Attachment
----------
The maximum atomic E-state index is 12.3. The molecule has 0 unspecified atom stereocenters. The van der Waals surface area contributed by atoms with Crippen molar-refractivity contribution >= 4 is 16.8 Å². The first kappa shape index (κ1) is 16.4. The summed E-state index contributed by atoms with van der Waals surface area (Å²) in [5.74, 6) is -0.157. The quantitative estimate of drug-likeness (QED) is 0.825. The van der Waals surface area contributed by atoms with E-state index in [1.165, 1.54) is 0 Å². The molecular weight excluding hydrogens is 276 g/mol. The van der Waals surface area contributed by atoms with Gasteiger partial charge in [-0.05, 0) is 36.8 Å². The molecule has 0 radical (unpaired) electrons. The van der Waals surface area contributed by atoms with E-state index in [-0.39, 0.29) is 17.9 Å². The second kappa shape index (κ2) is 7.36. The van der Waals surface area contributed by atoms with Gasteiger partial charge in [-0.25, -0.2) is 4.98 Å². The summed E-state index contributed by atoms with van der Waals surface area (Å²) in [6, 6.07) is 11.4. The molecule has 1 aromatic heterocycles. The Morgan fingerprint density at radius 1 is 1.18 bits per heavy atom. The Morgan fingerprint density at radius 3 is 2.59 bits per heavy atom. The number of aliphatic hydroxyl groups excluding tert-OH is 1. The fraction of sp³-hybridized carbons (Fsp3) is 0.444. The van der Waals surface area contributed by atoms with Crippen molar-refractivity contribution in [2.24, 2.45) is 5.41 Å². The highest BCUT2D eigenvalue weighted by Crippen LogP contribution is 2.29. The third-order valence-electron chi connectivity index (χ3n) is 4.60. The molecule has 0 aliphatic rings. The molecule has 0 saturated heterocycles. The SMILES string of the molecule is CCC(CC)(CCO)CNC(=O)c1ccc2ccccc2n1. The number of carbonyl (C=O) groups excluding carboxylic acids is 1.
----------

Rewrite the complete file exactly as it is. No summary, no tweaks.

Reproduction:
The maximum atomic E-state index is 12.3. The molecule has 0 unspecified atom stereocenters. The van der Waals surface area contributed by atoms with Crippen molar-refractivity contribution >= 4 is 16.8 Å². The first kappa shape index (κ1) is 16.4. The summed E-state index contributed by atoms with van der Waals surface area (Å²) in [5.74, 6) is -0.157. The quantitative estimate of drug-likeness (QED) is 0.825. The van der Waals surface area contributed by atoms with E-state index in [1.165, 1.54) is 0 Å². The molecular weight excluding hydrogens is 276 g/mol. The van der Waals surface area contributed by atoms with Gasteiger partial charge in [-0.05, 0) is 36.8 Å². The molecule has 0 radical (unpaired) electrons. The van der Waals surface area contributed by atoms with E-state index in [-0.39, 0.29) is 17.9 Å². The second kappa shape index (κ2) is 7.36. The van der Waals surface area contributed by atoms with Gasteiger partial charge in [-0.25, -0.2) is 4.98 Å². The summed E-state index contributed by atoms with van der Waals surface area (Å²) in [6, 6.07) is 11.4. The molecule has 1 aromatic heterocycles. The Morgan fingerprint density at radius 1 is 1.18 bits per heavy atom. The Morgan fingerprint density at radius 3 is 2.59 bits per heavy atom. The number of aliphatic hydroxyl groups excluding tert-OH is 1. The fraction of sp³-hybridized carbons (Fsp3) is 0.444. The van der Waals surface area contributed by atoms with Crippen molar-refractivity contribution in [2.24, 2.45) is 5.41 Å². The highest BCUT2D eigenvalue weighted by Crippen LogP contribution is 2.29. The third-order valence-electron chi connectivity index (χ3n) is 4.60. The molecule has 0 aliphatic rings. The molecule has 0 saturated heterocycles. The SMILES string of the molecule is CCC(CC)(CCO)CNC(=O)c1ccc2ccccc2n1. The number of carbonyl (C=O) groups excluding carboxylic acids is 1.